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February 20, 2013

Cluster-Seminar Public Finances and Living Conditions

Day-care quality and work-care choices of mothers in Germany


February 20, 2013
12:30 - 13:30


DIW Berlin im Quartier 110
Room 5.2.010
Mohrenstraße 58
10117 Berlin


C. Katharina Spieß, Pia S. Schober

This study investigates the relationship between locally available quality of early childhood education and care (ECEC) institutions and the probability of maternal employment, use of formal and informal care arrangements. By considering several indicators of structural quality we extend the existing literature which has mostly focused on the importance of availability or costs of ECEC services for maternal work-care choices during the early years. We investigate the relationships with formal and informal care use, which mostly have been examined in two separate strands of the literature. Furthermore, we provide differentiated analyses for mothers with children aged under three and from three to school age, for East and West Germany, and for partnered and single mothers.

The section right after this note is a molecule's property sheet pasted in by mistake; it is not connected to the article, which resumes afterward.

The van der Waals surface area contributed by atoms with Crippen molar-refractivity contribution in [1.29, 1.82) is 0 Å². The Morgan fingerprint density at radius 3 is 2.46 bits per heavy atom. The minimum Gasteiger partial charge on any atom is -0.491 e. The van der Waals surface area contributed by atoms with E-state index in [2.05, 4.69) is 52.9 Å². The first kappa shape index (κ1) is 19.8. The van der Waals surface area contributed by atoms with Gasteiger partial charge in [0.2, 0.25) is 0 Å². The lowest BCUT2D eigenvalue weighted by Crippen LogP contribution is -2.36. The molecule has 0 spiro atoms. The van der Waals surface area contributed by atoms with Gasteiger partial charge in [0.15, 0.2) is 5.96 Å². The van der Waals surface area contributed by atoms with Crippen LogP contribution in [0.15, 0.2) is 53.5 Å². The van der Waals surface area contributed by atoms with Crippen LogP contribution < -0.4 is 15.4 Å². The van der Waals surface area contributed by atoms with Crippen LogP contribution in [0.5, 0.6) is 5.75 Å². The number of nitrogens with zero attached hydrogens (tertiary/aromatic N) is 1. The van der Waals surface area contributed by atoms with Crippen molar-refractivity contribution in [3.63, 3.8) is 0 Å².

The empirical analysis is based on the Socio-Economic Panel (SOEP) and on the "Families in Germany"-Study (FiD) for 2010 and 2011, which are linked with regional data on structural quality from German youth and welfare offices in 2010. We use probit regression models of maternal employment, use of formal and informal care, respectively. These components of maternal work-care decisions are interdependent and may be influenced by common unobserved factors. Therefore, the error terms between the probit regressions are allowed to correlate in a framework of seemingly unrelated estimations. Our results show negative associations of local child-teacher-ratios with maternal (full-time) employment and (full-day) formal ECEC use in several subgroups. The effects are stronger for single mothers compared to those with a partner and stronger in West Germany than in East Germany. Other structural quality indicators, such as group size and teacher education, are not significantly related to or show counterintuitive associations with maternal work-care arrangements.